A picture is worth a thousand words. That statement is at the core of what Instagram is. Instagram is one of the quickest ways to share a photo or moment across multiple social media platforms.
It’s easy too. For the most part you take a picture, add a caption, then share.
this guide will step your through using Instagram for soccer tournaments. Currently Instagram can only be setup through your mobile device, which is ok because you use your photo to upload photos into your profile.
Step one: Download Instagram to your phone from either iTunes or Android store
Step two: Here is where you have a choice. You have the option of signing up with your tournament’s Facebook page, or with email. (I suggest using a tournament gmail.com that you have set up instead of clicking the sign up with Facebook button. It is easier to know where your gmail is reaching out to and how things are connected instead of using a secondary social media tool to connect to a third-party app.)
Step three: Enter a user name and password. I would suggest using the same handle as your Twitter account to keep a sense of continuity throughout your social media presence. (If you chose sign up with Facebook account, this is where you will enter you Facebook user name and password.) When you press next, it will ask for your full name and mobile number, both of which are optional. These might make sense for a single person wanting all of their friends to find them according to their phone number, but it really doesn’t make sense for a tournament.
Step four: Editing your profile. This is a standard short profile. I suggest using the same content from your Twitter profile for Instagram. Once you have finished your profile, you are almost ready for some awesome Instagramming.
Last step: Here is where Instagram becomes important. It can post to your Twitter and Facebook automatically. In your Settings > Share Settings you will find the ability to link to Facebook and Twitter. Just click on each and it directs you to a page that will ask you to connect the two services. Click ok and every time you take an image, you will be able to click on which services you would like to share the image with. The image also saves to your mobile device.
Instagram is really that simple. There are a few key things to remember about sharing photos on Instagram:
Always use a caption to describe what is happening. You aren’t there to be “artsy”, you are there to build content and experience about your tournament.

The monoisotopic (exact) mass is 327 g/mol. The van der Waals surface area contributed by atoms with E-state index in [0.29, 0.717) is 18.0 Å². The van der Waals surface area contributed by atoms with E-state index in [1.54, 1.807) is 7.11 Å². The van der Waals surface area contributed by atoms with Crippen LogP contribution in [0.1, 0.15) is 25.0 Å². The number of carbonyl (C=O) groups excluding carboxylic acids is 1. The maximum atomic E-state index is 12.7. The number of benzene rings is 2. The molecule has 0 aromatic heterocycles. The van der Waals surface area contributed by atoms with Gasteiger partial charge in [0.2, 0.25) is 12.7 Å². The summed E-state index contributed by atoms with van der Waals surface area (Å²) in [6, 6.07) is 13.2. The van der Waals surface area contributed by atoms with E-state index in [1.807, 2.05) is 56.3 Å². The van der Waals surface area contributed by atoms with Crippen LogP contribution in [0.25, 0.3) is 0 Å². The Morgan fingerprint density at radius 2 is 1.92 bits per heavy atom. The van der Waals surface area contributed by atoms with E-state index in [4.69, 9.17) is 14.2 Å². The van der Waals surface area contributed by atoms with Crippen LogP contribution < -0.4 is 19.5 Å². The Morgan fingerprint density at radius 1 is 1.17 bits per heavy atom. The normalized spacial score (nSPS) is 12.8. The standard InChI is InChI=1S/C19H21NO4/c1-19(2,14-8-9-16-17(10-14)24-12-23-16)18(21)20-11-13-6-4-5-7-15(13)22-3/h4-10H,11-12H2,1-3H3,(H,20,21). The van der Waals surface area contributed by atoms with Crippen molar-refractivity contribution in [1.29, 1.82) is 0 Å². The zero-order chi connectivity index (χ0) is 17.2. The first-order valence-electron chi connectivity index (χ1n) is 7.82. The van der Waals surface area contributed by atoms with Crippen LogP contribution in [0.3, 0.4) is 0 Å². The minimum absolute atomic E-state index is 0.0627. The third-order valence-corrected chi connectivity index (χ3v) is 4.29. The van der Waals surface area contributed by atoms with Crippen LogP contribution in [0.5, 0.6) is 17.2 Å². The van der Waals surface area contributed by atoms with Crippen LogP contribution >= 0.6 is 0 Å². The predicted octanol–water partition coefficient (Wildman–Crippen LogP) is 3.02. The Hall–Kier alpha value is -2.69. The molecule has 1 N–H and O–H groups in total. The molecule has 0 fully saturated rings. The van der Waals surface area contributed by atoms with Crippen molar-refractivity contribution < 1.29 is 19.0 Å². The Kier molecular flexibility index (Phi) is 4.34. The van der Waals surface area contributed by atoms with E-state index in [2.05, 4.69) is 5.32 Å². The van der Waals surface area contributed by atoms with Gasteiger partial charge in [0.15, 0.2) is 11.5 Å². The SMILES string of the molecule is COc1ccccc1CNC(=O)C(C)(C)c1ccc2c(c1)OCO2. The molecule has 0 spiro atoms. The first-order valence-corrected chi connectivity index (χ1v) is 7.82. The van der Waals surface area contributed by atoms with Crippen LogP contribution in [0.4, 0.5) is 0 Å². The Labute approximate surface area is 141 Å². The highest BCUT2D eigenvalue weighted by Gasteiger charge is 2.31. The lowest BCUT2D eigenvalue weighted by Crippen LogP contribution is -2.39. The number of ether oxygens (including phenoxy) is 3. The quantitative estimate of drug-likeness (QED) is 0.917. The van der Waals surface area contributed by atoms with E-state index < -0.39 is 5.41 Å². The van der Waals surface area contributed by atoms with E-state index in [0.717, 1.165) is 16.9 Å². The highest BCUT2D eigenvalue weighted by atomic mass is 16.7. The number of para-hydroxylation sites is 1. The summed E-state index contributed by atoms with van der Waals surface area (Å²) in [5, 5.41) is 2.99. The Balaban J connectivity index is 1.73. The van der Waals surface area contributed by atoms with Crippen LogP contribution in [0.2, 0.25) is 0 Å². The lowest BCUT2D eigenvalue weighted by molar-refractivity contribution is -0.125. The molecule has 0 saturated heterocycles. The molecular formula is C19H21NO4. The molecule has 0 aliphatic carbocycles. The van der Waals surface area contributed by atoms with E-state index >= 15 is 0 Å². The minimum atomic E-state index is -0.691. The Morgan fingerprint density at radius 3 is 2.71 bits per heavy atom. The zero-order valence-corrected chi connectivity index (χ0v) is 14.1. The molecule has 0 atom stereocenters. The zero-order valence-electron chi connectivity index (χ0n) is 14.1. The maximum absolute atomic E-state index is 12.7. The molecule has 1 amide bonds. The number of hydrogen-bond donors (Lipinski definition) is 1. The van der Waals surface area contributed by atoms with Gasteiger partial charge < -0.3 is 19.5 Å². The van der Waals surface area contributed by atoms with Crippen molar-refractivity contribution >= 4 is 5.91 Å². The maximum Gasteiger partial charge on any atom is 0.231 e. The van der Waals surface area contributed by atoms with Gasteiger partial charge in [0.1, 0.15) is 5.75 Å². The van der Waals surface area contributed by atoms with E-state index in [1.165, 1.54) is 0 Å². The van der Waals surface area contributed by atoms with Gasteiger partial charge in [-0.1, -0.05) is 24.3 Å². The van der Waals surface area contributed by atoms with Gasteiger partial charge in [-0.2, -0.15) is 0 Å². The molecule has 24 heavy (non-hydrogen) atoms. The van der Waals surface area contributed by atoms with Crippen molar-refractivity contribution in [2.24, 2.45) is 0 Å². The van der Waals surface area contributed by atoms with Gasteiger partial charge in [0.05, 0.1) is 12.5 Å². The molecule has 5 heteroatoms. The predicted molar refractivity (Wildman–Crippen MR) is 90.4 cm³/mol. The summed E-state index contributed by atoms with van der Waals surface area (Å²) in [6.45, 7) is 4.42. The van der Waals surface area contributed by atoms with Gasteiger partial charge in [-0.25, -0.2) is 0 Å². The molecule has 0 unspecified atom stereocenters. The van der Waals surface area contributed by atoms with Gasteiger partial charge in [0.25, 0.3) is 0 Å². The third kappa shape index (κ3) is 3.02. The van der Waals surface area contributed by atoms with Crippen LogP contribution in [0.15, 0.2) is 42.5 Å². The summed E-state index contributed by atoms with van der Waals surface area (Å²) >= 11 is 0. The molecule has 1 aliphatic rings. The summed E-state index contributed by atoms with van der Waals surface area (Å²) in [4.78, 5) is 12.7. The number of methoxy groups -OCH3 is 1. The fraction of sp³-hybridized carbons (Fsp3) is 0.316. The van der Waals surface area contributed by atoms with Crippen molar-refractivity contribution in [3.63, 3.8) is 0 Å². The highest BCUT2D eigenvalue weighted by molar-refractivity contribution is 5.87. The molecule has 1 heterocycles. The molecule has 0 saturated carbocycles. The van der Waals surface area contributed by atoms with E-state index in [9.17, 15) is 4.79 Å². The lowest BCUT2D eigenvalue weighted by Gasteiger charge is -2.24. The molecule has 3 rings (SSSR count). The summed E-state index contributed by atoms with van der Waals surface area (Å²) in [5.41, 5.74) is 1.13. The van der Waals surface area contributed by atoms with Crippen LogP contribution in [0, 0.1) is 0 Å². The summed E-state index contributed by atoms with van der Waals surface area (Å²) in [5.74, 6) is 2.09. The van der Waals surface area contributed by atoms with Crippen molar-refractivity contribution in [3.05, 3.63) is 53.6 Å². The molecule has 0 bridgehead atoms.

Hashtags are important. They are the easiest way for people searching topics to find your photos. #soccer #soccertournament and #yourtournamentname are always good hashtags. If you are featuring your sponsor, you may want to use #sponsorname as well. Try to limit the number of #hashtags to two.
You can have more than one person in the organization signed into to your account at a time, but remember the internet moves very quickly. Always know that you can trust the people connected to your social media accounts. Make sure they verify the accounts they are connected to before sharing content.
What to photograph
Moments. Any moment can make a great photograph. A coach thinking about the next play. A player eating pizza at your registration. A volunteer helping a coach. A referee assignor assigning games. Your scheduler updating scores.
When choosing what the photograph, try to capture the spirit of your event. Showing people having fun doing the most mundane things can give your event a sense of whimsy. Or, if your event is more competitive, show the struggle of putting together the perfect schedule, the perfect event.
Don’t forget your sponsors. If you have sponsors at the field, make sure you take lots of photos with their logo shown in the background. Encourage your guest or host teams to photograph themselves at the sponsors place of business. It may be a small gesture, but your eagerness to capture them in your official “record” of photos could mean the difference between a “yes” or a “no” for a sponsorship next year.
Be creative and have fun with photos. But also have a policy and release for kids, especially those under 13. Know the laws and err on the side of caution*.
*This is not legal advice. You should consult your legal counsel.